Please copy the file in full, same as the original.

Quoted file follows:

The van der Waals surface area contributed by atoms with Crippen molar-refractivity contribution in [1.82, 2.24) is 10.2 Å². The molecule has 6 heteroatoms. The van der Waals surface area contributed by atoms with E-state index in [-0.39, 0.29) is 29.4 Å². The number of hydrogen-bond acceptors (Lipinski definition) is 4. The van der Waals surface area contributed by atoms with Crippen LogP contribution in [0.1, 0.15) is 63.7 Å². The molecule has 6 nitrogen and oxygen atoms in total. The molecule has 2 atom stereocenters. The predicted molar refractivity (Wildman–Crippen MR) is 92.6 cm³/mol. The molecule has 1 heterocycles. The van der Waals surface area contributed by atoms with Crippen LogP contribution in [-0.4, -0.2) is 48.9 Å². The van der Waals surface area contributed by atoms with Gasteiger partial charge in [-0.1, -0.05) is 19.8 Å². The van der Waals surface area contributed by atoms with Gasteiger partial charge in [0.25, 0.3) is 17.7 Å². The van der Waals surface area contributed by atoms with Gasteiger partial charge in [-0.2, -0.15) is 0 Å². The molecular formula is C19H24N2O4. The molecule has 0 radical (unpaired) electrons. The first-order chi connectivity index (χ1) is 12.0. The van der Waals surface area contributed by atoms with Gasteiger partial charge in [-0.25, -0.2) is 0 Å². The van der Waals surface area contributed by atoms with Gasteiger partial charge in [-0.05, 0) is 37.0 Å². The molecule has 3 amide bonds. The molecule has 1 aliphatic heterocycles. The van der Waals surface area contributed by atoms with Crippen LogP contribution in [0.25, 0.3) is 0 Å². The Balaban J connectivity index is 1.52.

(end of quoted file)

The van der Waals surface area contributed by atoms with Crippen molar-refractivity contribution in [1.82, 2.24) is 10.2 Å². The molecule has 6 heteroatoms. The van der Waals surface area contributed by atoms with E-state index in [-0.39, 0.29) is 29.4 Å². The number of hydrogen-bond acceptors (Lipinski definition) is 4. The van der Waals surface area contributed by atoms with Crippen LogP contribution in [0.1, 0.15) is 63.7 Å². The molecule has 6 nitrogen and oxygen atoms in total. The molecule has 2 atom stereocenters. The predicted molar refractivity (Wildman–Crippen MR) is 92.6 cm³/mol. The molecule has 1 heterocycles. The van der Waals surface area contributed by atoms with Crippen LogP contribution in [-0.4, -0.2) is 48.9 Å². The van der Waals surface area contributed by atoms with Gasteiger partial charge in [-0.1, -0.05) is 19.8 Å². The van der Waals surface area contributed by atoms with Gasteiger partial charge in [0.25, 0.3) is 17.7 Å². The van der Waals surface area contributed by atoms with Gasteiger partial charge in [-0.2, -0.15) is 0 Å². The molecular formula is C19H24N2O4. The molecule has 0 radical (unpaired) electrons. The first-order chi connectivity index (χ1) is 12.0. The van der Waals surface area contributed by atoms with Gasteiger partial charge in [-0.25, -0.2) is 0 Å². The van der Waals surface area contributed by atoms with Gasteiger partial charge in [-0.05, 0) is 37.0 Å². The molecule has 3 amide bonds. The molecule has 1 aliphatic heterocycles. The van der Waals surface area contributed by atoms with Crippen LogP contribution in [0.25, 0.3) is 0 Å². The Balaban J connectivity index is 1.52.